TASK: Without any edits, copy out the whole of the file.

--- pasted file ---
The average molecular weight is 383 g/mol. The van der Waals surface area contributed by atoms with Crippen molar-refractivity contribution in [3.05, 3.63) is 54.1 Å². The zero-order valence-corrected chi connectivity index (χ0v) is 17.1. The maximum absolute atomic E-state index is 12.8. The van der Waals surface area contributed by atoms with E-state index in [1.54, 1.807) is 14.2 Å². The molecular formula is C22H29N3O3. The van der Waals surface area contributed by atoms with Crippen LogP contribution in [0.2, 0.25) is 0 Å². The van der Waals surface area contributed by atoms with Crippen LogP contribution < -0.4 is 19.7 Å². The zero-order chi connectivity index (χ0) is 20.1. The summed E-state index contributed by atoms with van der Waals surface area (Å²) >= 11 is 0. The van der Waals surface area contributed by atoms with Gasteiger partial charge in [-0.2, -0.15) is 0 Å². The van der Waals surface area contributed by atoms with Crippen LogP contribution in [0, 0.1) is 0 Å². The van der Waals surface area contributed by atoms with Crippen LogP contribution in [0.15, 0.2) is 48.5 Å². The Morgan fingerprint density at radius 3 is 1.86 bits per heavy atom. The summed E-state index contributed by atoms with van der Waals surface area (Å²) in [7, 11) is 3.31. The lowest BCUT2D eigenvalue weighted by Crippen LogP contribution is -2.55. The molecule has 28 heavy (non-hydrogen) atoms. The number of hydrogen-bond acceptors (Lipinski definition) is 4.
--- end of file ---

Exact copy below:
The average molecular weight is 383 g/mol. The van der Waals surface area contributed by atoms with Crippen molar-refractivity contribution in [3.05, 3.63) is 54.1 Å². The zero-order valence-corrected chi connectivity index (χ0v) is 17.1. The maximum absolute atomic E-state index is 12.8. The van der Waals surface area contributed by atoms with E-state index in [1.54, 1.807) is 14.2 Å². The molecular formula is C22H29N3O3. The van der Waals surface area contributed by atoms with Crippen LogP contribution in [0.2, 0.25) is 0 Å². The van der Waals surface area contributed by atoms with Crippen LogP contribution < -0.4 is 19.7 Å². The zero-order chi connectivity index (χ0) is 20.1. The summed E-state index contributed by atoms with van der Waals surface area (Å²) >= 11 is 0. The van der Waals surface area contributed by atoms with Gasteiger partial charge in [-0.2, -0.15) is 0 Å². The van der Waals surface area contributed by atoms with Crippen LogP contribution in [0, 0.1) is 0 Å². The van der Waals surface area contributed by atoms with Crippen LogP contribution in [0.15, 0.2) is 48.5 Å². The Morgan fingerprint density at radius 3 is 1.86 bits per heavy atom. The summed E-state index contributed by atoms with van der Waals surface area (Å²) in [7, 11) is 3.31. The lowest BCUT2D eigenvalue weighted by Crippen LogP contribution is -2.55. The molecule has 28 heavy (non-hydrogen) atoms. The number of hydrogen-bond acceptors (Lipinski definition) is 4.